We do have a drill press. Yes, these are Scout cars, each Scout building one per year. My two sons plus some of their friends, so I need a reasonably efficient method for multiple cars, though my two sons are willing to put in the extra time (the shop is in "our" house after all) so I can do one method for several cars and my sons can employ a more labor-intensive method.

But the original question really was intended to be which is better in the spirit of a faster car, taking into account probability of getting it right. We are reasonably skilled, but are not building cars year around and racing them outside of the annual scout race.

Also, the reason for all this pre-build research is that my boys typically do pretty well -- win or nearly win their "rank" and place at some level (get a trophy) in the whole pack -- but have yet to win the pack, despite coming pretty close...so they are looking for just a little bit more speed.

My gut sense is drill canted holes, test right after drilling (with thumb tack for front or using the 90-degre square method I saw somewhere) throw out and start over if not straight, and then do some final alignment testing near end accepting that BSA axles are not perfectly straight and might suffice for some very minor tuning. That's my gut sense. My other thought is do one son's car one way and the other's the other way (let them decide which) and see which works better!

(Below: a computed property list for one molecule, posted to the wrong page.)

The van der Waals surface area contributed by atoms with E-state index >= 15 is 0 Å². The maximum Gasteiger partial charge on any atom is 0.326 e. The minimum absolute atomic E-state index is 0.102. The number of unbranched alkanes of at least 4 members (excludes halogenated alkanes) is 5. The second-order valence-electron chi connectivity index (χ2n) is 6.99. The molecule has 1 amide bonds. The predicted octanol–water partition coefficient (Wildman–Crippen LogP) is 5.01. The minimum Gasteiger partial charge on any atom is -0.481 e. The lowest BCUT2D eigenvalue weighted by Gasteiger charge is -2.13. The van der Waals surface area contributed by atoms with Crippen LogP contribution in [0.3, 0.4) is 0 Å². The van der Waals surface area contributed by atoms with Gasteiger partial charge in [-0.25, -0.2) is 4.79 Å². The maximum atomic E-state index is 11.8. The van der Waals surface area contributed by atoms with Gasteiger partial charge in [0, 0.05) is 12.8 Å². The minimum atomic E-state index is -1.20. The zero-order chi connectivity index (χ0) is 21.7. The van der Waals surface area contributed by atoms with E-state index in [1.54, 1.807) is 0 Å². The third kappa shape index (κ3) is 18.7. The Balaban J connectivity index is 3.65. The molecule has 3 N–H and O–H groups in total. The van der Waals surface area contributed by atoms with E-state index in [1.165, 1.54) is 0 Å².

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Re: Bent Axles vs. Canted Drilled Holes?

Post by Vitamin K » Thu Jan 29, 2015 2:27 pm

davidwilkie wrote: But the original question really was intended to be which is better in the spirit of a faster car, taking into account probability of getting it right. We are reasonably skilled, but are not building cars year around and racing them outside of the annual scout race.
I started a topic not too long ago, trying to determine if there was anything inherently faster in respect to drilled cant over bent axles, or was it just an ease-of-use issue? As best as I could determine, it really came down to ease of proper alignment.

So, I think the questions to ask are:

- Would I have an easier time drilling canted holes on the press, evaluating and (possibly) tossing bad blocks until I was satisfied, or would I have an easier time tuning alignment by rotating bent axles and watching for rear-end drift? (Presumably with wheel-isolating bias weights).

and

- Do I prefer to have my alignment set as the very first thing in my build process? Or would I rather it be the very last thing in my build process?

These aren't trick questions. Perfectly reasonable to come down on either side, IMO.
davidwilkie wrote: My gut sense is drill canted holes, test right after drilling (with thumb tack for front or using the 90-degre square method I saw somewhere) throw out and start over if not straight, and then do some final alignment testing near end accepting that BSA axles are not perfectly straight and might suffice for some very minor tuning. That's my gut sense. My other thought is do one son's car one way and the other's the other way (let them decide which) and see which works better!
Or..! Build your boys' cars one way, and build a daddy car a different way! That way if you beat them, you can gloat over both of them, and if they beat you, at least they beat you together. :mrgreen: